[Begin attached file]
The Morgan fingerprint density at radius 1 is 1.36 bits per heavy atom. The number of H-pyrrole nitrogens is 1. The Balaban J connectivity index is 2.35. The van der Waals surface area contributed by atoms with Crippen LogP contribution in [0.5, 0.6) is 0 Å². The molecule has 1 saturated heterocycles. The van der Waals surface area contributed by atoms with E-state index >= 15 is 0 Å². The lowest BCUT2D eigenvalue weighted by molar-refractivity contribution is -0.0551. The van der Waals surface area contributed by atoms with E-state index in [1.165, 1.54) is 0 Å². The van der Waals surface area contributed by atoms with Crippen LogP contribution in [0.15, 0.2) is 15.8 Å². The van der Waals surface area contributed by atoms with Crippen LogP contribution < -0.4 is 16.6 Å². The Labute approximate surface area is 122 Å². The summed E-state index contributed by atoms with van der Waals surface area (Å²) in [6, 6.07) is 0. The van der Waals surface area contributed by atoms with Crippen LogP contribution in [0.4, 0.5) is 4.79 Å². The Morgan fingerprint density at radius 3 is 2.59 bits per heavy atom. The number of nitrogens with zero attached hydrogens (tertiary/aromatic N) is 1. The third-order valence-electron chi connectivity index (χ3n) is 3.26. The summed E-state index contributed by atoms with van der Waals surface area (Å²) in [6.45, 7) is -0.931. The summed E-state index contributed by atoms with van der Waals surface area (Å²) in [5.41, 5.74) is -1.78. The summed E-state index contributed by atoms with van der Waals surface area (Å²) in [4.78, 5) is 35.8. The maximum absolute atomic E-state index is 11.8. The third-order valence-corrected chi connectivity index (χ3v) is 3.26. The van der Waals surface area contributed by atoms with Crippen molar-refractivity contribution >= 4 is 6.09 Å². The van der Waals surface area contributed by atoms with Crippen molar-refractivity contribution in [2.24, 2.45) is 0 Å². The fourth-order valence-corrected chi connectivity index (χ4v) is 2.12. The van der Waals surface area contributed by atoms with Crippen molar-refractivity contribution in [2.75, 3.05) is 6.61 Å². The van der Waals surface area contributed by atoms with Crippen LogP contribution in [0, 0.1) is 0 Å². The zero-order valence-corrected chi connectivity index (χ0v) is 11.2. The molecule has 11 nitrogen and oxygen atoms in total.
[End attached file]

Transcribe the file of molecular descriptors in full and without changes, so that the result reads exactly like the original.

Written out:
The Morgan fingerprint density at radius 1 is 1.36 bits per heavy atom. The number of H-pyrrole nitrogens is 1. The Balaban J connectivity index is 2.35. The van der Waals surface area contributed by atoms with Crippen LogP contribution in [0.5, 0.6) is 0 Å². The molecule has 1 saturated heterocycles. The van der Waals surface area contributed by atoms with E-state index >= 15 is 0 Å². The lowest BCUT2D eigenvalue weighted by molar-refractivity contribution is -0.0551. The van der Waals surface area contributed by atoms with E-state index in [1.165, 1.54) is 0 Å². The van der Waals surface area contributed by atoms with Crippen LogP contribution in [0.15, 0.2) is 15.8 Å². The van der Waals surface area contributed by atoms with Crippen LogP contribution < -0.4 is 16.6 Å². The Labute approximate surface area is 122 Å². The summed E-state index contributed by atoms with van der Waals surface area (Å²) in [6, 6.07) is 0. The van der Waals surface area contributed by atoms with Crippen LogP contribution in [0.4, 0.5) is 4.79 Å². The Morgan fingerprint density at radius 3 is 2.59 bits per heavy atom. The number of nitrogens with zero attached hydrogens (tertiary/aromatic N) is 1. The third-order valence-electron chi connectivity index (χ3n) is 3.26. The summed E-state index contributed by atoms with van der Waals surface area (Å²) in [6.45, 7) is -0.931. The summed E-state index contributed by atoms with van der Waals surface area (Å²) in [5.41, 5.74) is -1.78. The summed E-state index contributed by atoms with van der Waals surface area (Å²) in [4.78, 5) is 35.8. The maximum absolute atomic E-state index is 11.8. The third-order valence-corrected chi connectivity index (χ3v) is 3.26. The van der Waals surface area contributed by atoms with Crippen molar-refractivity contribution >= 4 is 6.09 Å². The van der Waals surface area contributed by atoms with Crippen molar-refractivity contribution in [2.24, 2.45) is 0 Å². The fourth-order valence-corrected chi connectivity index (χ4v) is 2.12. The van der Waals surface area contributed by atoms with Crippen molar-refractivity contribution in [2.75, 3.05) is 6.61 Å². The van der Waals surface area contributed by atoms with Crippen LogP contribution in [0, 0.1) is 0 Å². The zero-order valence-corrected chi connectivity index (χ0v) is 11.2. The molecule has 11 nitrogen and oxygen atoms in total.